One limiting factor for a fully immunized population could be the fact that, for adults, the booster shot might not be covered by medical insurance. So your decision might come down to coughing it up now or coughing it up later.

Posted in medical woo | Tagged: , , , , , , , , , , , , , , , , , , , , , , , , , | 2 Comments »

U.S. Appeals Court Finds No Link Between Vaccines & Autism

Posted by mattusmaximus on August 28, 2010

I’m on a vaccine kick lately, probably because of my involvement through the Women Thinking Free Foundation & Skepchick’s work to bring a free vaccine clinic to Dragon*Con 2010. I’ll provide more details about that, as well as the launch of the Hug Me – I’m Vaccinated! campaign, later this week.  For now, I just wanted to share with you my thoughts about an epic win in court for science & evidence-based medicine 🙂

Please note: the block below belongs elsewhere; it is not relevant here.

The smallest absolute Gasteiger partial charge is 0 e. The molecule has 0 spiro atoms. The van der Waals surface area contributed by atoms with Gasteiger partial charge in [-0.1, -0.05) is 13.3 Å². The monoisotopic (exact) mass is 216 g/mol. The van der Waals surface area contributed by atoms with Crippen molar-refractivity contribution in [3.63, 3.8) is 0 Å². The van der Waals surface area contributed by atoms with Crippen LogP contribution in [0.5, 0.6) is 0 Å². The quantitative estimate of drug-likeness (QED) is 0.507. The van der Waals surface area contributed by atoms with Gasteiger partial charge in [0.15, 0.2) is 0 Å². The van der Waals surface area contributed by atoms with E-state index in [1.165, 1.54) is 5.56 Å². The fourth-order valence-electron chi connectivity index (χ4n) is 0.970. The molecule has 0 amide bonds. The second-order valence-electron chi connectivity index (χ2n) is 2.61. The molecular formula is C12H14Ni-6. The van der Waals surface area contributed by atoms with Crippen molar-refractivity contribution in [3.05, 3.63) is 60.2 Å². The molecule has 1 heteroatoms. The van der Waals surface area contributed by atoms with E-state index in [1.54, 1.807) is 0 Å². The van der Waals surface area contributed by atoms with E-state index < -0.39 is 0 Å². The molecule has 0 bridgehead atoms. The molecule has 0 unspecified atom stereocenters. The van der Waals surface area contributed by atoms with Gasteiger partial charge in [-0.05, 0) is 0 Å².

No link between vaccines and autism, appeals court rules

By RANDOLPH E. SCHMID
updated 8/27/2010 6:07:09 PM ET

WASHINGTON — A federal appeals court on Friday upheld a ruling that vaccines are not to blame for autism.

The U.S. Court of Appeals for the Federal Circuit upheld a decision last year by a special vaccine court, which concluded there’s little if any evidence to support claims of a vaccine-autism link.

Scientist years ago reached that conclusion, but more than 5,500 families sought compensation through the government’s Vaccine Injury Compensation Program.

Friday’s ruling came in the case of Michelle Cedillo of Yuma, Ariz., who is disabled with autism, inflammatory bowel disease and other disorders that her parents blame on a measles vaccine given at 15 months.